“Drugged Driving” Report

“Drugged Driving” (also called “drug-impaired driving”) is increasingly common, and has been a cause or contributing factor in many recent Chicago-area accidents.  On this site, various aspects and statistics regarding “drugged driving” are seen in the December 28, 2016 post titled “Increase In ‘Drugged Driving’.”

On April 26, 2017, the Governors Safety Highway Association (GHSA) released a press release concerning “drugged driving.”  The release is titled “New Report Calls States to Take Action on Drug-Impaired Driving.”

A couple of notable excerpts from the release:

With more states legalizing marijuana and record numbers of people dying from drug overdoses, concerns about drug-impaired driving are escalating. While we have made progress in combatting drunk driving in recent decades, drug use by drivers continues to rise. In fact, in 2015 (the most recent national data available) drugs were present in 43% of the fatally-injured drivers with known test results, appearing more frequently than alcohol.


“As drunk driving has declined, drugged driving has increased dramatically and many of today’s impaired drivers are combining two or more substances, which has a multiplicative effect on driver impairment,” said Ralph. S. Blackman, President and CEO of Responsibility.org. “We are pleased to partner with GHSA to fill a critical gap. These training grants will prepare law enforcement to detect drug-impaired drivers and make roads safer for us all.”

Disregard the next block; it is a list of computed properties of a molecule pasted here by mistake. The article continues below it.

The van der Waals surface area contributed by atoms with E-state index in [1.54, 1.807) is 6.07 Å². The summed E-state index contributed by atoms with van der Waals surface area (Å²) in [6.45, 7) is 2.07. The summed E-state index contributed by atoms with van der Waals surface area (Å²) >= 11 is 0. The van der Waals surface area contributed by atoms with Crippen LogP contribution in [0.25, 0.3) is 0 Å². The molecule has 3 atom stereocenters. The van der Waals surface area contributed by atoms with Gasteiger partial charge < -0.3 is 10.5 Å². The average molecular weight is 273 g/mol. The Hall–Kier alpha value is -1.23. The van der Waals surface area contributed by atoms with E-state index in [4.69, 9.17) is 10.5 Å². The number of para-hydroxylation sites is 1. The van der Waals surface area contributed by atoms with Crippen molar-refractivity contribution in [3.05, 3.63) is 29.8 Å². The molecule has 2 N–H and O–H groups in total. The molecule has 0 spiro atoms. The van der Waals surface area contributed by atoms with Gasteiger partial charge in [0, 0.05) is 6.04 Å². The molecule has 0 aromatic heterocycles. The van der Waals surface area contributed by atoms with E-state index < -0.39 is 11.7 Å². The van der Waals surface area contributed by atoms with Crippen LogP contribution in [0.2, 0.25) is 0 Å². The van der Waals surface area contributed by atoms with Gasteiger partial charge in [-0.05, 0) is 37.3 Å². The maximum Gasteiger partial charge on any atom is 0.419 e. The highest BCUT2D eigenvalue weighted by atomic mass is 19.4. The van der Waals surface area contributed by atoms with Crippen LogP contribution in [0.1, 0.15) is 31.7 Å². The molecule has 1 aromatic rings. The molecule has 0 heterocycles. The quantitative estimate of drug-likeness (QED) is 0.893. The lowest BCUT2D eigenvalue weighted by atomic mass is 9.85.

As seen in the underlying “Drug-Impaired Driving” (pdf) report (updated April 2017):

  • In 2005 drugs were present in 27.8% of the fatally-injured drivers with known test results; this increased to 32.8% in 2009 and (as stated above) 43% in 2015 (page 9)
  • As seen on page 12 of the report, regarding the effects of marijuana on driving:  “In experimental settings, marijuana impairs psychomotor skills and cognitive functions associated with driving, including vigilance, time and distance perception, lane tracking, motor coordination, divided attention tasks, and reaction time (Capler et al., 2017; Compton and Berning, 2015; Hartman and Huestis, 2013; Kelley-Baker, 2014). Drivers may attempt to compensate by driving more slowly and increasing their following distance (Hartman and Huestis, 2013).”

Additional details concerning drug use and impaired driving can be seen in the press release and report mentioned above.


Should you be involved in a vehicle accident, there are certain actions you should take in order to protect your rights. Elman Joseph Law Group, LLC has compiled a reference document titled “10 Steps You Should Follow After an Auto Accident.”

Elman Joseph Law Group, LLC (ElmanLaw.com) concentrates in Personal Injury and Wrongful Death cases involving vehicle accidents (car, motorcycle, bike, bus, pedestrian, truck, etc.) This intense focus allows us to consistently achieve winning verdicts and settlements for our clients.

Should you be involved in a car accident, there are certain actions you should take in order to protect your rights. You should not assume – especially without proper legal representation – that you will receive appropriate compensation for your injuries, hardships and/or losses. To speak directly with a trial lawyer from Elman Joseph Law Group, LLC immediately, call (773) 392-8182 at any time. There is no fee for this consultation.

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